Sep 18, 2010

Drawing Basics: Two Point Perspective

Today I thought I would discuss the basics of two point perspective and how to draw a cube using this. Two point perspective is a useful guide to help create three-dimensional scenes on a two-dimensional surface.

Two Point Perspective

Lets figure out how to draw in two point perspective, but before we do, lets review some key terms discussed in the post about one point perspective.

The horizon line is the eye level of the viewer and runs on a horizontally across the scene. This line sets up the orientation of the scene and gives the viewer some bearing as to how the visually relate to the image.   

Vanishing points are the points on the horizon line where perceptually all things converge. In two point perspective, the objects appear to diminish they follow path back to points on the far left and right of the horizon line.

Orthogonal lines are the lines that move from the object to the vanishing points. The purpose of these lines is to set up the visual path to a vanishing point, directing the shape of the object in perspective. Using these lines, everything in the scene will converge at the vanishing points.

Two Point Perspective

As the name suggests two point perspective takes advantage of two vanishing points rather than just one. This allows for more flexibility with a scene as the front plane of the object does not have to face the viewer directly.

To explain two point perspective, lets start by drawing a cube using two point perspective as a guide.

First you need to draw a horizon line.

Second determine where the vanishing points will be placed on the horizon line. Be careful to keep the points  far enough apart to avoid distortion as placing them to close together will create skewed edges of an object.
Next draw the leading edge of the cube. This would be the closest corner edge of the two side planes on the cube facing you.

Then draw the orthogonal lines from the top and bottom of the leading edge back to both the vanishing points.

Draw the trailing edges of the cube (the back edges of the two side planes) between the orthogonal lines. Don't worry about how to get them in the exact place right now, I will demonstrate that later. For now, a good estimate will do.

Next draw the orthogonal lines from the top of the trailing edges. Start by drawing a line from top left edge to the right vanishing point. Then draw from the right edge to the left vanishing point. The two lines should intersect and form the back corner of the top plane of the cube.

Now the cube is formed, to the left you can see that top and bottom edges of the cube are created by the orthogonal lines and the side edges are perpendicular to the horizon line. Again, remember that the orthogonal lines are just guides, the edges of more organic shapes will not follow the orthogonal line exactly.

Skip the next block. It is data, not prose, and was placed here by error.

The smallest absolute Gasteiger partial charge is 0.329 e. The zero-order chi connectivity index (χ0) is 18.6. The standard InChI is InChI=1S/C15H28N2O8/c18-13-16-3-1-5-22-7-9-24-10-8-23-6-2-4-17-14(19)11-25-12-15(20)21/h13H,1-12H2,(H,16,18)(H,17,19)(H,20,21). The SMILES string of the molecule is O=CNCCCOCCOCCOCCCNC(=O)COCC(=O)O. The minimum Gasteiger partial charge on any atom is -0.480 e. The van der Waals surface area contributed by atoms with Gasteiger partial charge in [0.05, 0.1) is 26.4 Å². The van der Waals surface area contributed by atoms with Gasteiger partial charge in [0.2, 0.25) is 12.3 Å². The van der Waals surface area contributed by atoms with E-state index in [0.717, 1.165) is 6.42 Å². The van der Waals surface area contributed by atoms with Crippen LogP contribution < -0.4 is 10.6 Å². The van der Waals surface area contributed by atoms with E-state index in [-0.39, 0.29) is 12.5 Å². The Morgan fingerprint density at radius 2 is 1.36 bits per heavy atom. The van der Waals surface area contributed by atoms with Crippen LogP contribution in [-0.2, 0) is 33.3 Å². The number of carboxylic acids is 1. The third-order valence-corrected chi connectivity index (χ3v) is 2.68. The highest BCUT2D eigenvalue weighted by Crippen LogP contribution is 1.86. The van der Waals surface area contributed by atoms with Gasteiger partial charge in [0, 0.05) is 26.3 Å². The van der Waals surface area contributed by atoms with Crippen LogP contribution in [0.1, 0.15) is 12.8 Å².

There you have it.  A cube drawn in perspective. The object appears to be three dimensional and sits in a space.

Cubes in two point perspective.
In two point perspective, vertical edges are always perpendicular to the horizon line. Also, the relative size of an object will diminish the further back in the scene it is placed. This means that taking two objects the same size and placing them at different distances within the scene, they will appear different in relative size.

Notice how the orthogonal lines coming from objects above the horizon line drop down to the vanishing points. This allows us to see the bottom of the cube floating above the horizon line. The opposite is true for the orthogonal lines for objects below the horizon line, they rise up to the vanishing points. This allows for us to see the top plane of the cube that is below the horizon line.

Notice how you can not see either the top or the bottom plane of the cube intersecting the horizon line. This is the leveling effect of the horizon line, the closer an object moves towards the horizon line the top and bottom planes will begin to flatten. If the edge is directly on the horizon line it will appear horizontal and match the horizon line.

You can use two point perspective a a guide to set up scenes that give the illusion of three dimensional space. There is more to two point perspective, but this will give you a good starting point.

I recommend after doing this exercise find a object the shape of a cube or roughly the shape of a cube and practice drawing it in perspective, by applying the principles you have learned to the cube you see in front of you. This will help you understand how to determine where the horizon line is in relationship to your cube, figure out where everything converges on that horizon line to place the vanishing points, and practice drawing shape in perspective.